So you need to do an annotated bibliography? Good thing you’re not alone. Lots of students have to create them. As a matter of fact, at some point all students have to create one. Its part of that "required" thing you gotta do as a student. Thankfully, you have people. Those people just happen to have done annotated bibliographies before you knew what one was. You could say they have some experience.
The Cornell University Library has defined an annotated bibliography as:
a list of citations to books, articles, and documents. Each citation is followed by a brief (usually about 150 words) descriptive and evaluative paragraph, the annotation. The purpose of the annotation is to inform the reader of the relevance, accuracy, and quality of the sources cited.
(Michael Engle, Amy Blumenthal, and Tony Cosgrave. Olin Library Reference. Research & Learning Services. Cornell University Library. Ithaca, NY, USA)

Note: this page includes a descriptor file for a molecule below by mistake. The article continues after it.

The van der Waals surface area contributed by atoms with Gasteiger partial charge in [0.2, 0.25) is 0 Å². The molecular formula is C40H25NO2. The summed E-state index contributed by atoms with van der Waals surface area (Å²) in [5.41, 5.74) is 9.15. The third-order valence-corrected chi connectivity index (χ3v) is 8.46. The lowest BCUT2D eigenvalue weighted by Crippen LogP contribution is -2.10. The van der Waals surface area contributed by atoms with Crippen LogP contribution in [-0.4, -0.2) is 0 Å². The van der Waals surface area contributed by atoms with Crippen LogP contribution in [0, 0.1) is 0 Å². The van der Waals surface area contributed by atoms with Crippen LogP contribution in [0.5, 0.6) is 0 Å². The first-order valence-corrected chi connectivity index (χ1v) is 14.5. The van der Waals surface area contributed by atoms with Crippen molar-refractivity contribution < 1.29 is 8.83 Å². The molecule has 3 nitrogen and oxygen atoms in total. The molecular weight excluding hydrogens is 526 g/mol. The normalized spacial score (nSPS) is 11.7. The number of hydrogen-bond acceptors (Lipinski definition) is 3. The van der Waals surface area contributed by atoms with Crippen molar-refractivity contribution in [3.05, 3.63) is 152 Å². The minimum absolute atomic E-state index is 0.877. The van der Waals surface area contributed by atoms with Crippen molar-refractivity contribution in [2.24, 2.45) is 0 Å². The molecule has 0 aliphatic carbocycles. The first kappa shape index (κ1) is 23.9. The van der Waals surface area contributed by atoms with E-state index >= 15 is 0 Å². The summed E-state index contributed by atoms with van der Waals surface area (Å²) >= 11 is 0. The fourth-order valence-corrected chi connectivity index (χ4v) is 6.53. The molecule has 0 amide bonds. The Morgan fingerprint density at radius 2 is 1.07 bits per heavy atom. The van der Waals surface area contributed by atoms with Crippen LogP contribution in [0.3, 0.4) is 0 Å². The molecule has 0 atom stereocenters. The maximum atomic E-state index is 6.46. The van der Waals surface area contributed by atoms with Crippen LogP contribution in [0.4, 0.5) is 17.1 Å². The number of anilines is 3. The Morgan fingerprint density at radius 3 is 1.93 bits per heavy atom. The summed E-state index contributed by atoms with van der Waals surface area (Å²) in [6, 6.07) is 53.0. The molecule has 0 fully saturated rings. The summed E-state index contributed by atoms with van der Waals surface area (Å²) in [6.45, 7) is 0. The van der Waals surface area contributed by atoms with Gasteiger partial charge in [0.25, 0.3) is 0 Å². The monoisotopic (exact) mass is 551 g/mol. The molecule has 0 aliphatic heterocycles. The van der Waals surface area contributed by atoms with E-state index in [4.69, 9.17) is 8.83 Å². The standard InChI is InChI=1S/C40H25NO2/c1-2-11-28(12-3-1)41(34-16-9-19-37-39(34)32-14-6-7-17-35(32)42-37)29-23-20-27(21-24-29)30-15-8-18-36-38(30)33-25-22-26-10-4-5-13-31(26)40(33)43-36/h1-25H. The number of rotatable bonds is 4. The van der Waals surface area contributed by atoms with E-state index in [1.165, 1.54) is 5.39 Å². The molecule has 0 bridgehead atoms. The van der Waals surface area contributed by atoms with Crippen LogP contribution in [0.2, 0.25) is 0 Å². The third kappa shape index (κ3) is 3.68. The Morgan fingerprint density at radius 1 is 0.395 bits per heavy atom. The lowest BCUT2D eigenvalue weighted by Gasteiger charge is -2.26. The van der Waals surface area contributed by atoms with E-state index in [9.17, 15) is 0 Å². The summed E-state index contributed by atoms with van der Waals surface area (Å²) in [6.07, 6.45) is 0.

In English, this means you are creating a paragraph that others may read to get a general idea of what your sources are about. The hardest part is being concise with your information. Annotations take practice but once you get the hang of it they are easy. Here are the steps to follow:
A: Talk about the author. (1 sentence)
Is this a professor? Maybe this is a professional in the field? Or is this person a hobbyist? Tell the audience about the author in the first part of the annotation.
B: Explain what the article is about. (1-3 sentences)
Tell the audience what is in the article. This is the most difficult part of the annotation because it requires you to be very succinct. Don’t rewrite the article; just write the base facts and important notes about the article here.
C: Explain how this article illuminates your bibliography topic. (1-2 sentences)
What about this article makes it relevant to your topic? Why did you select it? What pertinent bit of information makes this article stand out among the others?
D: Compare or contrast this work with another you have cited. (1-2 sentences)
How does this specific article relate to another article in your annotated bibliography? Do they agree or not? Why not? What makes them unique?
From a handout by Aaron Wimer